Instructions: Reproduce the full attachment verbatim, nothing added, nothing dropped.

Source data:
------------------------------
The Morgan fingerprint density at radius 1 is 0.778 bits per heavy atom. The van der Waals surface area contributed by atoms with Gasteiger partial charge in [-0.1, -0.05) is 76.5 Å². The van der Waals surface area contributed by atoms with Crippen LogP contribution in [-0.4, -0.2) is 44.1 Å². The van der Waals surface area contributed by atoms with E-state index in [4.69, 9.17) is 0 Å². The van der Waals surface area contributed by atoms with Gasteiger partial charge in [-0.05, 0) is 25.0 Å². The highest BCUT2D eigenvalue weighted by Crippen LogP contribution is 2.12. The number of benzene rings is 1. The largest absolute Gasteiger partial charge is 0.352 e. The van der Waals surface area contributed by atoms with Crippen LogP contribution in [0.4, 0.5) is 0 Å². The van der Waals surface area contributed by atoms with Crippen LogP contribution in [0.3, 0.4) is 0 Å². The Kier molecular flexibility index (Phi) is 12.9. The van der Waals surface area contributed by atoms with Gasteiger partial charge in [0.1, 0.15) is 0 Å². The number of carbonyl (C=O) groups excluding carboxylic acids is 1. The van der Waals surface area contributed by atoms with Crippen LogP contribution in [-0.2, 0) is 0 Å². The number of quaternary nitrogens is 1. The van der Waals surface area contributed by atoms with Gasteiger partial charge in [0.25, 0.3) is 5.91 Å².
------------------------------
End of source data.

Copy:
The Morgan fingerprint density at radius 1 is 0.778 bits per heavy atom. The van der Waals surface area contributed by atoms with Gasteiger partial charge in [-0.1, -0.05) is 76.5 Å². The van der Waals surface area contributed by atoms with Crippen LogP contribution in [-0.4, -0.2) is 44.1 Å². The van der Waals surface area contributed by atoms with E-state index in [4.69, 9.17) is 0 Å². The van der Waals surface area contributed by atoms with Gasteiger partial charge in [-0.05, 0) is 25.0 Å². The highest BCUT2D eigenvalue weighted by Crippen LogP contribution is 2.12. The number of benzene rings is 1. The largest absolute Gasteiger partial charge is 0.352 e. The van der Waals surface area contributed by atoms with Crippen LogP contribution in [0.4, 0.5) is 0 Å². The van der Waals surface area contributed by atoms with Crippen LogP contribution in [0.3, 0.4) is 0 Å². The Kier molecular flexibility index (Phi) is 12.9. The van der Waals surface area contributed by atoms with Gasteiger partial charge in [0.1, 0.15) is 0 Å². The number of carbonyl (C=O) groups excluding carboxylic acids is 1. The van der Waals surface area contributed by atoms with Crippen LogP contribution in [-0.2, 0) is 0 Å². The number of quaternary nitrogens is 1. The van der Waals surface area contributed by atoms with Gasteiger partial charge in [0.25, 0.3) is 5.91 Å².